Some facts:

  • Microsoft makes both operating systems (OS) and applications (Word, Excel, IIS).
  • Linux is an operating system – more properly, the kernel (foundation) of an operating system.
  • Linux doesn’t make applications. Many apps are built in the same way and with the same spirit as the Linux kernel, but Linux != apps.

So saying “Linux is better than MS” (or vice versa) is really a misnomer, but – in a broad sense – makes sense.

I’ll be using the broad sense for this entry.

Basically, Linux is missing the boat with one of the largest groups that it should be wooing: The just-below Uber-geek type.

Such as me. Sure, I rebuild Linux boxes; I do most things from the command line and so on.

But it still seems like you need to know the secret handshake to do certain things on Linux – things that will foster wide acceptance – that are trivial on Windows, for example.

For example?

I was looking into upgrading the PHP (essentially, an app that sits on top of the OS) on one of my boxes to a more current version. Since I’m past the dot release stage (4.1.x to 4.3.x), there is no simple patch.

How to upgrade?

Damn good question.

Essentially, it appears – and I’m still not certain – that I have to back out all my PHP stuff (PHP itself, PHP ODBC, PHP JDBC, PHP mySQL, PHP Postgres, PHP dev tools and so on) and do a new install.

But wait – there’s more!

The new PHP requires certain libraries and so on, other dependancies that are not necessarily a 1:1 update relationship with the old edition.

Will these new, non-PHP installs mess up something else? Will my system even see the new PHP?

And so on.

MS, with all the install wizards, makes it pretty easy to upgrade even from Win95 to Windows XP, for example. Here on Linux, I can’t easily figure out how to upgrade a point release product.

That’s not good.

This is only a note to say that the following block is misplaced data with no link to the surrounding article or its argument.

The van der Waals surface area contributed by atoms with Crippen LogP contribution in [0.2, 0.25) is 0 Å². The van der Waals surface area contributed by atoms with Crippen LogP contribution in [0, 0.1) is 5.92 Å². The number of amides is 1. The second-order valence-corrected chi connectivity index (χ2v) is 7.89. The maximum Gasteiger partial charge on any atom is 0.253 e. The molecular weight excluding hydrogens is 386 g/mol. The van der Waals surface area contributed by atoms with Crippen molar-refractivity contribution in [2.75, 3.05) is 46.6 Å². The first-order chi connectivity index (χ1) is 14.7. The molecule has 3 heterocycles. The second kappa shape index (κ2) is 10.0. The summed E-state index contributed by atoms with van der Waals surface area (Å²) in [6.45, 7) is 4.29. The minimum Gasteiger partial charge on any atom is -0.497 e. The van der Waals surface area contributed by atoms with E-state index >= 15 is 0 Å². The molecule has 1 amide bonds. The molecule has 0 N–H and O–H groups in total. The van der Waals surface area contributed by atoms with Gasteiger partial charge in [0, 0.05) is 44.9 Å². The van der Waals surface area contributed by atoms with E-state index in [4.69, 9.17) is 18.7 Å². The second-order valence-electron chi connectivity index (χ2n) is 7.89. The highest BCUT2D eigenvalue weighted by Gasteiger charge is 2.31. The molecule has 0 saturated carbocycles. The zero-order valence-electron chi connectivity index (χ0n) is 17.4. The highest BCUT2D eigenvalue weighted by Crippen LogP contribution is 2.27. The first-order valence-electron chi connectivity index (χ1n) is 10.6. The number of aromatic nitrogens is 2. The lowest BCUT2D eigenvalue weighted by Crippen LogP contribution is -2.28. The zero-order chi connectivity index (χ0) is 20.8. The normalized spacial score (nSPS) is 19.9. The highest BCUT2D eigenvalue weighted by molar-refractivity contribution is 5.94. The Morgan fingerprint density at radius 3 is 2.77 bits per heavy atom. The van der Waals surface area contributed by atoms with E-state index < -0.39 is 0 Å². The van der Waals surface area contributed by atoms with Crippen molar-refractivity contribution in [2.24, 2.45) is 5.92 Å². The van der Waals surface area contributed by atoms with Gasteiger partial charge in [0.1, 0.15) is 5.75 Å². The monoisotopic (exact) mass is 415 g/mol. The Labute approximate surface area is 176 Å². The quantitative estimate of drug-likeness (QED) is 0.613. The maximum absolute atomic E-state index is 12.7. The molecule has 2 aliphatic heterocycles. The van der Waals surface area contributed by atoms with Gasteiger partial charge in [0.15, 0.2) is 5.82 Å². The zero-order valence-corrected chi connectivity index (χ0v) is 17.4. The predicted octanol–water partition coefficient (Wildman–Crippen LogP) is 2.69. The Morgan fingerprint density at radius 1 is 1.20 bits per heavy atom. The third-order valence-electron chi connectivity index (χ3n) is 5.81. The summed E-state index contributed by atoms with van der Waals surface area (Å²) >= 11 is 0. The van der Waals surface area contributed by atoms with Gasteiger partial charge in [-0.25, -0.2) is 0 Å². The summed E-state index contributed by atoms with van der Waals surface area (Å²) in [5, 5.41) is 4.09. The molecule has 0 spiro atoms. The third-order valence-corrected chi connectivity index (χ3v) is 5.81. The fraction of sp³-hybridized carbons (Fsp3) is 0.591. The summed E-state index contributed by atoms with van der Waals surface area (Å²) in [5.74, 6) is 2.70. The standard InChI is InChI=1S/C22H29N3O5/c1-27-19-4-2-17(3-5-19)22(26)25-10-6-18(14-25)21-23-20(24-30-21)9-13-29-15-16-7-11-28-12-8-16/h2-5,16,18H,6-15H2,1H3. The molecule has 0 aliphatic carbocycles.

It’s getting better. Debian’s aptget and RedHat’s RPM are good starts, but there is still that wide middle ground – between really savvy users and really newbies – that is stymied by stuff like this.

Trash MS all you want, but its install wizards and so on make installing/deinstalling stuff pretty much a no-brainer. Yes, you can rag all you want about how the wizards are necessary because of the seven circles of hell known as the registry and so on (and that’s valid!), but at least MS has it.

I – a pretty geeky dude – want to be able to easily upgrade stuff. It can be command line (I use CPAN, for example, all the time for Perl modules – not intuitive but it works), but I need the following:

  • Full package of all items that might be necessary for the upgrade. For example, the newer PHP requires some non-PHP library. Include it
  • A way to view what you will be installing ahead of time: This can be a list of files, but it should also say what it satisfies – so I can install this ODBC driver and see that it satisfies the mySQL driver need or whatever.
  • A way to narrow the install: Database drivers for DB A, B and C are part of package. I don’t use database B – a way to say don’t install this one
  • A way to test to see if the install – as selected – will go in cleanly: RPM has this already; echos unsatisfied dependancies, and so on.
  • Detect old versions of package contents and react: I’m installing PHP 4.1.2; I already have PHP 4.1.0 – echo a Yes/No question: Version 4.1.0 has been detected; upgrade(Y/N)?

Basically, the Windoze-like install features, though it does not have to have all the bells and whistles today (later, they will be expected by Linux GUI users).

Let me add or update something simply.

Because – right now – that is not an option.

And that’s a shame.

Again – I AM geeky, but should everyone who want to run a Linux/Unix system have to learn the complete get/make/install routine, figure out how/what libraries are/are needed and so on? It’d be like MS users having to care about DLLs.

End rant.

2004 – A Look Ahead in Tech

Without further ado, here are some thoughts on what may/may not happen in 2004.

This is mainly an exercise I do so I can make fun of myself a year from now…

2004 Events/Non-Events

  • Sun: I think that 2004 will be, much like 2003, surprisingly quiet for Sun. I expected big upheavals at Sun last year; I was wrong. In 2004, I expect Sun to continue to lose Unix market share, but to make an impact with their Linux desktop (for reasons completely unclear – another nod to the ‘Sun has no clue what to do with Java’ proponents – named the Java Desktop).